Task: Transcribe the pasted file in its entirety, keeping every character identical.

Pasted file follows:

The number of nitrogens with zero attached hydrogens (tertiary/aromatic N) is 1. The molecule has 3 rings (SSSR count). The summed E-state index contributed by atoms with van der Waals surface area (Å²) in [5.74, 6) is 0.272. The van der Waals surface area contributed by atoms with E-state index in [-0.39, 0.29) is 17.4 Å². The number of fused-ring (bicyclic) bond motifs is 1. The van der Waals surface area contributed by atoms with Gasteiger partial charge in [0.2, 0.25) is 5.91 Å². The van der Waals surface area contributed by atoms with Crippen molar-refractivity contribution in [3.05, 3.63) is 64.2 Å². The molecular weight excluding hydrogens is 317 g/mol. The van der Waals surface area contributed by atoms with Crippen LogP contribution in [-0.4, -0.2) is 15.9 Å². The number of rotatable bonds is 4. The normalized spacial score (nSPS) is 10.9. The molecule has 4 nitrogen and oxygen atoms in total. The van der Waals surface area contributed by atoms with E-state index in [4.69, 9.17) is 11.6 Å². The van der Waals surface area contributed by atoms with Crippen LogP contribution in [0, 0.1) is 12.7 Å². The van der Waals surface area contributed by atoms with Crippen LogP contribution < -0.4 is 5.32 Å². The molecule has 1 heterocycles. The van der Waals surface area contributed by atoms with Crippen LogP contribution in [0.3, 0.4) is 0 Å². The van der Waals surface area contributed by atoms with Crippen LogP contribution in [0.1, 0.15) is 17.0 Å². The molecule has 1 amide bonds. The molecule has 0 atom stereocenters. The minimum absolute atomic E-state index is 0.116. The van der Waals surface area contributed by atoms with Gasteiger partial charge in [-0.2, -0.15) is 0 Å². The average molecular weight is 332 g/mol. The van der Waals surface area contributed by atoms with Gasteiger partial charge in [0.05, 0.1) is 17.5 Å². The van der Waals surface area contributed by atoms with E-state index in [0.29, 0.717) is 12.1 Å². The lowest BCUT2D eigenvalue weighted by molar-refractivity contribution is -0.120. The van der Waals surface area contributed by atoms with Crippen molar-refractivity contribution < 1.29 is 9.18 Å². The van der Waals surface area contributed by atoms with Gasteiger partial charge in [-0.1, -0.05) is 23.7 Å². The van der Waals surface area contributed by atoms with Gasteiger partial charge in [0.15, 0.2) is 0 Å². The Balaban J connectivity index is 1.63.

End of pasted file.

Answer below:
The number of nitrogens with zero attached hydrogens (tertiary/aromatic N) is 1. The molecule has 3 rings (SSSR count). The summed E-state index contributed by atoms with van der Waals surface area (Å²) in [5.74, 6) is 0.272. The van der Waals surface area contributed by atoms with E-state index in [-0.39, 0.29) is 17.4 Å². The number of fused-ring (bicyclic) bond motifs is 1. The van der Waals surface area contributed by atoms with Gasteiger partial charge in [0.2, 0.25) is 5.91 Å². The van der Waals surface area contributed by atoms with Crippen molar-refractivity contribution in [3.05, 3.63) is 64.2 Å². The molecular weight excluding hydrogens is 317 g/mol. The van der Waals surface area contributed by atoms with Crippen LogP contribution in [-0.4, -0.2) is 15.9 Å². The number of rotatable bonds is 4. The normalized spacial score (nSPS) is 10.9. The molecule has 4 nitrogen and oxygen atoms in total. The van der Waals surface area contributed by atoms with E-state index in [4.69, 9.17) is 11.6 Å². The van der Waals surface area contributed by atoms with Crippen LogP contribution in [0, 0.1) is 12.7 Å². The van der Waals surface area contributed by atoms with Crippen LogP contribution < -0.4 is 5.32 Å². The molecule has 1 heterocycles. The van der Waals surface area contributed by atoms with Crippen LogP contribution in [0.3, 0.4) is 0 Å². The van der Waals surface area contributed by atoms with Crippen LogP contribution in [0.1, 0.15) is 17.0 Å². The molecule has 1 amide bonds. The molecule has 0 atom stereocenters. The minimum absolute atomic E-state index is 0.116. The van der Waals surface area contributed by atoms with Gasteiger partial charge in [-0.2, -0.15) is 0 Å². The average molecular weight is 332 g/mol. The van der Waals surface area contributed by atoms with Gasteiger partial charge in [0.05, 0.1) is 17.5 Å². The van der Waals surface area contributed by atoms with E-state index in [0.29, 0.717) is 12.1 Å². The lowest BCUT2D eigenvalue weighted by molar-refractivity contribution is -0.120. The van der Waals surface area contributed by atoms with Crippen molar-refractivity contribution < 1.29 is 9.18 Å². The van der Waals surface area contributed by atoms with Gasteiger partial charge in [-0.1, -0.05) is 23.7 Å². The van der Waals surface area contributed by atoms with Gasteiger partial charge in [0.15, 0.2) is 0 Å². The Balaban J connectivity index is 1.63.